The British Guardian, which usually holds a clear anti-Israeli position, described the occurrences on the sail as "the murder of peace activists – Israel's message to the world".
The paper's Ahdaf Soueif writes, " It does not matter what Mark Regev or any other Israel spokesperson says. It does not matter what spin the Israeli government tries to put on this; the only link between Israeli words and Israeli deeds is this: Israel uses words as a decoy and an obfuscation and a cover for its deeds.
"It has done so for 62 years. These internationals, dead now, murdered, have ensured that anyone who does not see this is willfully blind."
Foreign reports fail to mention knives found on ship (Photo: IDF Spokesperson's Unit)
Meanwhile, Adrian Bloomfield, Mideast correspondent for the more conservative Daily Telegraph wrote in an analysis titled: "Israel's bad timing", that Jerusalem had bad timing three months ago as well, when it decided to announce the construction of new housing units in east Jerusalem during a visit by US Vice President Joe Biden.
According to the analyst, "For Israel, the diplomatic consequences (of the raid on the flotilla) could be dire. The Arab world has reacted with predictable fury but much more worryingly, Israel has, in Turkey, alienated its closest Muslim friend. Relations with Ankara were already strained; it is difficult to see how they could possibly revive after this."
The report said Israel should be more concerned about the future of the peace process, and said, "Palestinian leadership has only just been cajoled into indirect talks with Israel. Mahmoud Abbas, the Palestinian leader, will now come under domestic pressure to break them off again."
German news site Der Spiegel also criticized Israel's policy and said the country "showed just how disproportionately it reacts to provocation - consequences be damned. And the consequences go beyond global condemnation." The article goes on to say, "In times of crisis, Israel seems to search for opportunities to turn the world against it."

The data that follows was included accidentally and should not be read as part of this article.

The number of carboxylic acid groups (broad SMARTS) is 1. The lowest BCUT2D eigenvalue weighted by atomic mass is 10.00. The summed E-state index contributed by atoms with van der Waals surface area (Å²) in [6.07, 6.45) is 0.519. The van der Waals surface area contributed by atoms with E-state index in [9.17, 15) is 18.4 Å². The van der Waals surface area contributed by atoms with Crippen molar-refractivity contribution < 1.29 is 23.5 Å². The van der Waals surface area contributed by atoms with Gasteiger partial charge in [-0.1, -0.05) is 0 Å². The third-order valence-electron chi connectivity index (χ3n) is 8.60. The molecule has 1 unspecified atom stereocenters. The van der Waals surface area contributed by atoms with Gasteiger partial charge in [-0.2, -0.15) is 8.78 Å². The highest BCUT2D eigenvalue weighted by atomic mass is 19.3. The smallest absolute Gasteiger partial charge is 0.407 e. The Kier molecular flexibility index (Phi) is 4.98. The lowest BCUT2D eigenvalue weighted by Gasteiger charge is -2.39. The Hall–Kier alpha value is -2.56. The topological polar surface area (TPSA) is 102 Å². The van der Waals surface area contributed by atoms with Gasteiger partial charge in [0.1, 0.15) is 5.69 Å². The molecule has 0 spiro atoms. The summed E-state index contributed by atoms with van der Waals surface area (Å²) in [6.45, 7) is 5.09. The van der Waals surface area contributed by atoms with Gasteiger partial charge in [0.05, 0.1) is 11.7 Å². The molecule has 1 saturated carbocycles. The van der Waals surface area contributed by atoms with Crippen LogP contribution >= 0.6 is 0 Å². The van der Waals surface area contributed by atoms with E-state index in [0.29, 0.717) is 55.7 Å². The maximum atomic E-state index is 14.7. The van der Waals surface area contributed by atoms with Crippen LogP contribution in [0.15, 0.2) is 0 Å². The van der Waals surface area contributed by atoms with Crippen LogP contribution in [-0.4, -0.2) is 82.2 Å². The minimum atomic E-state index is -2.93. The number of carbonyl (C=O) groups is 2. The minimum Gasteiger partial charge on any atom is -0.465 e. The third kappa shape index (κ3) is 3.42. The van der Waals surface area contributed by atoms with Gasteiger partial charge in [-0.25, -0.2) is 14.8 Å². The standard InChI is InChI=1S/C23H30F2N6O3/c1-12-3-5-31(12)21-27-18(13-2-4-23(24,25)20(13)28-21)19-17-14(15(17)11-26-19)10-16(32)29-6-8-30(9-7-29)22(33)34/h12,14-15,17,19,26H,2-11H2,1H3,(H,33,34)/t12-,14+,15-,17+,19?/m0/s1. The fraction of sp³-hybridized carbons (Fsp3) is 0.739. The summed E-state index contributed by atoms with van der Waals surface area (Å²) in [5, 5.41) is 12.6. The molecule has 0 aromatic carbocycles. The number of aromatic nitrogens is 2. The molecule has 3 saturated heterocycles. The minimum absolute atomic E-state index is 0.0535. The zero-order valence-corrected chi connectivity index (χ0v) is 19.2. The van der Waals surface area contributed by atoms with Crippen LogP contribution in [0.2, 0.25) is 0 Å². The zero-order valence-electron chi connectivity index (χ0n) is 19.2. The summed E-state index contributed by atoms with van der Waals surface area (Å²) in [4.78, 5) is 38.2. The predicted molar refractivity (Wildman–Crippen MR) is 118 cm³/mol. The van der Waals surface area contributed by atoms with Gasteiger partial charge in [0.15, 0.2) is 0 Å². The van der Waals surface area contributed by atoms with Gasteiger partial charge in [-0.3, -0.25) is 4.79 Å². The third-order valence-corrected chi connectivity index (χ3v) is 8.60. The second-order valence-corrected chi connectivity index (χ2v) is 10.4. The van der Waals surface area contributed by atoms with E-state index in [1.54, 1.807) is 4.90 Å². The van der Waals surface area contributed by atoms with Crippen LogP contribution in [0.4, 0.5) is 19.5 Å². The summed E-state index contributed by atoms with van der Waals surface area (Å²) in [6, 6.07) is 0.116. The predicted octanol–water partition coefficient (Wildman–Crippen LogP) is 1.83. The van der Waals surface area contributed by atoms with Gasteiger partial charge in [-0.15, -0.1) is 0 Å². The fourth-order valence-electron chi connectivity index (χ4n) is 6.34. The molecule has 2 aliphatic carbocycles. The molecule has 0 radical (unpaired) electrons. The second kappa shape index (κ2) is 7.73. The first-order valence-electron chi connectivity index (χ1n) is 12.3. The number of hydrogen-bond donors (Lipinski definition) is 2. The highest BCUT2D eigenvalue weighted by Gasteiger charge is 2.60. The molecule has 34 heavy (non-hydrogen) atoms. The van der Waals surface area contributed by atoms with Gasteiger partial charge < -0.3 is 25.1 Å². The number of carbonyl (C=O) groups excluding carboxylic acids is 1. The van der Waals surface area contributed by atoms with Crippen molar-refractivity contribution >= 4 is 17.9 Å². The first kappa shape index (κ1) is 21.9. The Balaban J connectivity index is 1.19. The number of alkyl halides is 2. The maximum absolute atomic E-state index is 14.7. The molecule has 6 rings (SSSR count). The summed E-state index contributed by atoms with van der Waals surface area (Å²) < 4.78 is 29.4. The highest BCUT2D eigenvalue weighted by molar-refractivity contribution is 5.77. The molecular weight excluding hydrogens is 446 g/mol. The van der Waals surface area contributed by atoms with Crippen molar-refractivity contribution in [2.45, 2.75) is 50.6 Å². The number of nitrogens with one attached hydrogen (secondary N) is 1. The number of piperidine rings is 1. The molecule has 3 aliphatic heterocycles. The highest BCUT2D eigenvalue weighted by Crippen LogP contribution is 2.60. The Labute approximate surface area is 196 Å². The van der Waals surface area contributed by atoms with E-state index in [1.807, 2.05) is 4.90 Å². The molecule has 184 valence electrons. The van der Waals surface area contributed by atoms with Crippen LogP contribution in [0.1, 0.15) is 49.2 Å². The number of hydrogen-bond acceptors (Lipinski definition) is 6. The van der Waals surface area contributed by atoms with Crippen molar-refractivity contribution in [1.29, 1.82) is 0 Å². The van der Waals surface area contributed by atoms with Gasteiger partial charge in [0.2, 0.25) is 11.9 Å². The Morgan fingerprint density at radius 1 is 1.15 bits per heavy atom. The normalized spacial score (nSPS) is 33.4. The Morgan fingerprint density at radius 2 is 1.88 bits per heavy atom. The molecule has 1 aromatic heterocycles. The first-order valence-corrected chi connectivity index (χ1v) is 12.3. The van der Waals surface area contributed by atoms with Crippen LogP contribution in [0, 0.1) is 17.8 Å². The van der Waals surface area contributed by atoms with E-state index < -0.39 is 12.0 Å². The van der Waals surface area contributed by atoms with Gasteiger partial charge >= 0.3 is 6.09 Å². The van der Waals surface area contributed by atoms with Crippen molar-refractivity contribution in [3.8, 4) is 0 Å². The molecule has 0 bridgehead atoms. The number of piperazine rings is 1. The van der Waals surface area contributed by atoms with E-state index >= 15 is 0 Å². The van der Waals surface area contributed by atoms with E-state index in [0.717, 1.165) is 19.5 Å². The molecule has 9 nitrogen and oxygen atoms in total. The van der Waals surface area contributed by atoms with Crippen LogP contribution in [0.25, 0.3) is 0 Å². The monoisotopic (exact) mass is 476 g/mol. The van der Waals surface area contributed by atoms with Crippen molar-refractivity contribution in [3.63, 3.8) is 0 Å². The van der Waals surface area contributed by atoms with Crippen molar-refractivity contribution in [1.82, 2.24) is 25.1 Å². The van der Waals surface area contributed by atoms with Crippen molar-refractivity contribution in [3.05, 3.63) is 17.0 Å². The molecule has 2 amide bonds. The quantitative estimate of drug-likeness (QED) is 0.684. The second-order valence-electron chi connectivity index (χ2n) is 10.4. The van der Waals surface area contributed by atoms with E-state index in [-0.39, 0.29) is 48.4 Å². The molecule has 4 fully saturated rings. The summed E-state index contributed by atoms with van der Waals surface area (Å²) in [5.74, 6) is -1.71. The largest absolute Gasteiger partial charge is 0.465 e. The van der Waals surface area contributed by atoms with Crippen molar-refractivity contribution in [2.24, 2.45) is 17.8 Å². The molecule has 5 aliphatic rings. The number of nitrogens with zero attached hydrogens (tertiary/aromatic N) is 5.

'We've forgotten rules of the game'
Meanwhile, a blogger for French paper Le Figaro wrote, "We have forgotten the unwritten rules of the Israel-Palestinian game, according to which, every time there is a slither of hope, something dramatic happens that destroys it. This was the case in 1995 with the murder of Rabin, which led to years of Hamas terror attacks, and today, it is Israel's deadly attack on the flotilla that will lead to the failure of the indirect talks that the two parties agreed to renew.
"Clearly, no one had any illusions about the results of the proximity talks, but at least the 'diplomatic illusion' was preserved. Now, the smokescreen has been lowered, and it is hard to see how the Palestinians will resume negotiations with Israel in the near future. Does this mean that Obama will impose a peace plan?"
The report added that the raid would have additional consequences and would cause Hamas to gain strength at the expense of Palestinian President Mahmoud Abbas, and would push Turkey closer to the Islamic world."
Yitzhak Benhorin in Washington contributed to this report